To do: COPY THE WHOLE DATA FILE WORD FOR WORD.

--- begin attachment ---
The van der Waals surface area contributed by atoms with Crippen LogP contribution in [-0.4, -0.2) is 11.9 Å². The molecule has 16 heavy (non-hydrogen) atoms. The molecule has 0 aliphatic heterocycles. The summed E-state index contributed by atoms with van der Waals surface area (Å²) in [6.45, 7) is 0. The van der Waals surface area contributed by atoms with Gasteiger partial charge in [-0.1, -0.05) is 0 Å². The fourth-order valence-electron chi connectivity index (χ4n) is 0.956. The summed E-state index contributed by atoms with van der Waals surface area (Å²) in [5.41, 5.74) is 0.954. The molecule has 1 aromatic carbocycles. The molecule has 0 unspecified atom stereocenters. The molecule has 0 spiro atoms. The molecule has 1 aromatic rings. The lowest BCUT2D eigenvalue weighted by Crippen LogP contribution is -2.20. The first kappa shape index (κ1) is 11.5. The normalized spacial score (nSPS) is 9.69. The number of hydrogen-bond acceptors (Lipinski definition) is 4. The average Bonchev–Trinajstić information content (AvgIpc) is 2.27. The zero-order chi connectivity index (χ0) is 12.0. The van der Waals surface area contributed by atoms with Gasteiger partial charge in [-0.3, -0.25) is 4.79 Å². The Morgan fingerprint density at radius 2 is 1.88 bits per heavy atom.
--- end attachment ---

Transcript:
The van der Waals surface area contributed by atoms with Crippen LogP contribution in [-0.4, -0.2) is 11.9 Å². The molecule has 16 heavy (non-hydrogen) atoms. The molecule has 0 aliphatic heterocycles. The summed E-state index contributed by atoms with van der Waals surface area (Å²) in [6.45, 7) is 0. The van der Waals surface area contributed by atoms with Gasteiger partial charge in [-0.1, -0.05) is 0 Å². The fourth-order valence-electron chi connectivity index (χ4n) is 0.956. The summed E-state index contributed by atoms with van der Waals surface area (Å²) in [5.41, 5.74) is 0.954. The molecule has 1 aromatic carbocycles. The molecule has 0 unspecified atom stereocenters. The molecule has 0 spiro atoms. The molecule has 1 aromatic rings. The lowest BCUT2D eigenvalue weighted by Crippen LogP contribution is -2.20. The first kappa shape index (κ1) is 11.5. The normalized spacial score (nSPS) is 9.69. The number of hydrogen-bond acceptors (Lipinski definition) is 4. The average Bonchev–Trinajstić information content (AvgIpc) is 2.27. The zero-order chi connectivity index (χ0) is 12.0. The van der Waals surface area contributed by atoms with Gasteiger partial charge in [-0.3, -0.25) is 4.79 Å². The Morgan fingerprint density at radius 2 is 1.88 bits per heavy atom.